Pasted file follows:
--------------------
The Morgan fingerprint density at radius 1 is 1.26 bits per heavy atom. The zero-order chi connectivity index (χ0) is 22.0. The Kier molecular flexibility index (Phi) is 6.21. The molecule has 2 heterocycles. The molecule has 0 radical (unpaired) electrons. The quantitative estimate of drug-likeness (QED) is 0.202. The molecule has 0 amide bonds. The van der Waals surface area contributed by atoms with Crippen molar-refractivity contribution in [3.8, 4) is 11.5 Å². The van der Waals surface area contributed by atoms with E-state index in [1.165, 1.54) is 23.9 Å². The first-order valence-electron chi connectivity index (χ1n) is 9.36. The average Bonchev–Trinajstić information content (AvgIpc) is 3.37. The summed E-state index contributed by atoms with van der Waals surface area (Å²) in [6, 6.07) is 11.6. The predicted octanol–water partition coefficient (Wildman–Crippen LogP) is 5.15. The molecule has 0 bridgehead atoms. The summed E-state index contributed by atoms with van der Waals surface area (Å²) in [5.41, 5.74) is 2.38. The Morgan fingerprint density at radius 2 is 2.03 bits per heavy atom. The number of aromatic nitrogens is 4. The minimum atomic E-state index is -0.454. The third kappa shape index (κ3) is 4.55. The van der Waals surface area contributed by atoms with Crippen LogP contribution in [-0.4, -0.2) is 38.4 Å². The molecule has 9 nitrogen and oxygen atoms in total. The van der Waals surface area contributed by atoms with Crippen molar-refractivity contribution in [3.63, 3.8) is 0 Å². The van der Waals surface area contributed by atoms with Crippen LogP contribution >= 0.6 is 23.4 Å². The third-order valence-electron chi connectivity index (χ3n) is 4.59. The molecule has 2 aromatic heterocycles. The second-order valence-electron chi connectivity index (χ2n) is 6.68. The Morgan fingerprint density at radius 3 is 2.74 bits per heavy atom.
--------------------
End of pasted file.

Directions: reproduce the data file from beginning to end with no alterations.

The Morgan fingerprint density at radius 1 is 1.26 bits per heavy atom. The zero-order chi connectivity index (χ0) is 22.0. The Kier molecular flexibility index (Phi) is 6.21. The molecule has 2 heterocycles. The molecule has 0 radical (unpaired) electrons. The quantitative estimate of drug-likeness (QED) is 0.202. The molecule has 0 amide bonds. The van der Waals surface area contributed by atoms with Crippen molar-refractivity contribution in [3.8, 4) is 11.5 Å². The van der Waals surface area contributed by atoms with E-state index in [1.165, 1.54) is 23.9 Å². The first-order valence-electron chi connectivity index (χ1n) is 9.36. The average Bonchev–Trinajstić information content (AvgIpc) is 3.37. The summed E-state index contributed by atoms with van der Waals surface area (Å²) in [6, 6.07) is 11.6. The predicted octanol–water partition coefficient (Wildman–Crippen LogP) is 5.15. The molecule has 0 bridgehead atoms. The summed E-state index contributed by atoms with van der Waals surface area (Å²) in [5.41, 5.74) is 2.38. The Morgan fingerprint density at radius 2 is 2.03 bits per heavy atom. The number of aromatic nitrogens is 4. The minimum atomic E-state index is -0.454. The third kappa shape index (κ3) is 4.55. The van der Waals surface area contributed by atoms with Crippen LogP contribution in [-0.4, -0.2) is 38.4 Å². The molecule has 9 nitrogen and oxygen atoms in total. The van der Waals surface area contributed by atoms with Crippen molar-refractivity contribution in [3.63, 3.8) is 0 Å². The van der Waals surface area contributed by atoms with Crippen LogP contribution >= 0.6 is 23.4 Å². The third-order valence-electron chi connectivity index (χ3n) is 4.59. The molecule has 2 aromatic heterocycles. The second-order valence-electron chi connectivity index (χ2n) is 6.68. The Morgan fingerprint density at radius 3 is 2.74 bits per heavy atom.